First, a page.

- If you ask any Korean if they like living in Seoul they will tell you "no". This is evident when about half of the population of the city tries to leave on the weekend (approx. 5 million people). I have done the same and it is grueling. So many people leave that the rest of the surrounding country suddenly becomes very crowded. I traveled 3 hours south of Seoul to go hiking and "get away". It was more like I "found" them. There was wall to wall people, scrabbling up the side of this mountain so they could shout from the top and have a picnic.

- Hiking in Korea is extremely popular, and let me say, they really dress for the occasion. A simple day hike up a modest mountain will have some people outfitted to tackle Everest for a month. The country is filled with parks. All mountains in Korea are sacred. The higher it is the more sacred it is, and the more people want to climb it. Frequently there are buddhist temples dotting the mountain landscape.

- Unfortunately, the many wars in Korea's history had a heavy toll on the environment. Many of the forests were removed during the World War II, so the current forests are quite young. Korea is one of the leading nations in the world for reforestation and great pride is taken in preserving its natural areas. As long as the population stays in the cities, Korea will be able to continue along on this path. There are very few people who live in the country. Mainly it is older people, left on small farms. The majority of young people have gone to the cities.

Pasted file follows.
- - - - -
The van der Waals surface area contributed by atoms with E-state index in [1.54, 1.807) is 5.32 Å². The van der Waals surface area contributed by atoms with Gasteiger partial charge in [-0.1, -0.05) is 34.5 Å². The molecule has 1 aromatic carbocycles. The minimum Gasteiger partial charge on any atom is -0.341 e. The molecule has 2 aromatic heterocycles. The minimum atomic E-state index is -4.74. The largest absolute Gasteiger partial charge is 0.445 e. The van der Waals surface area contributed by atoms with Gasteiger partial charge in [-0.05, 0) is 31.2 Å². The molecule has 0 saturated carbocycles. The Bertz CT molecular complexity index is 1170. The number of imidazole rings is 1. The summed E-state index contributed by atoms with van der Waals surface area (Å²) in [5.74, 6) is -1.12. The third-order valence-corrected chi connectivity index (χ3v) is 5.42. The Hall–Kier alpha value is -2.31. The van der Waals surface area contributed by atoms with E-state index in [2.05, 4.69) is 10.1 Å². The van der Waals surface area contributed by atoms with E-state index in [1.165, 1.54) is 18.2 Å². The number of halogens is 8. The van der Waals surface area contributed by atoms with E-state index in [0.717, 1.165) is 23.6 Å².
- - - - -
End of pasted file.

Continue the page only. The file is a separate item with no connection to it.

- Korea will soon have to decide if it is going to just import more food or look at ways to get people back into farming. I guess I've drifted off the street and into MY back yard. Just a little bias on part of the author.

Gene, the author, is a farmer when he is not teaching English in Asia.

Cyber Cafés in Paris

  • Cristal Palace, 43, bd de Sébastopol, 75001 Paris
    Tél : 42 36 22 22
    Métro: Halles, Et. Marcel, Rambuteau
    • Cyberia, Centre Georges Pompidou, 75004 Paris
      Tél : 44 54 53 49
      Métro: Hôtel de Ville, Rambuteau
      email : cyberia@easynet.fr
      Web : http://www.easynet.fr/cyberia/
      • Bistrot Internet, 40 bd Haussmann, 75009 Paris
        Tel : 42 82 30 33
        Métro: Harve-Caumartin, RER Auber
        email : bistrot@bistrotinternet.fr
        • Extrapole, 2, parvis de la Défense, 92800 Puteaux
          Tél : 41 02 99 00
          Métro and RER: La Défense
          • Galeries Lafayette, bd Haussmann, 75009 Paris
            Site located near Men's Wear department.
            Métro: Harve-Caumartin, Opèra; RER: Auber
            • High Tech Café, Centre Commercial Tour Montparnasse
              Tél : 45 38 67 61
              Métro: Montparnasse
              email : bilouf@worldnet.net
              • Lieu, Galerie Natkin-Berta, 124, rue Vielle-du-Temple, 75003 Paris
                Tél : 42 74 42 16
                Métro: St Sébastien Froissart
Send email concerning the
contents to: Ric Erickson, Editor.
Metropole Midi © 2014
– unless stated otherwise.
logo, metropole sml midi logo No matter how good it tastes,
there is no such thing
as a free lunch.
Waldo Bini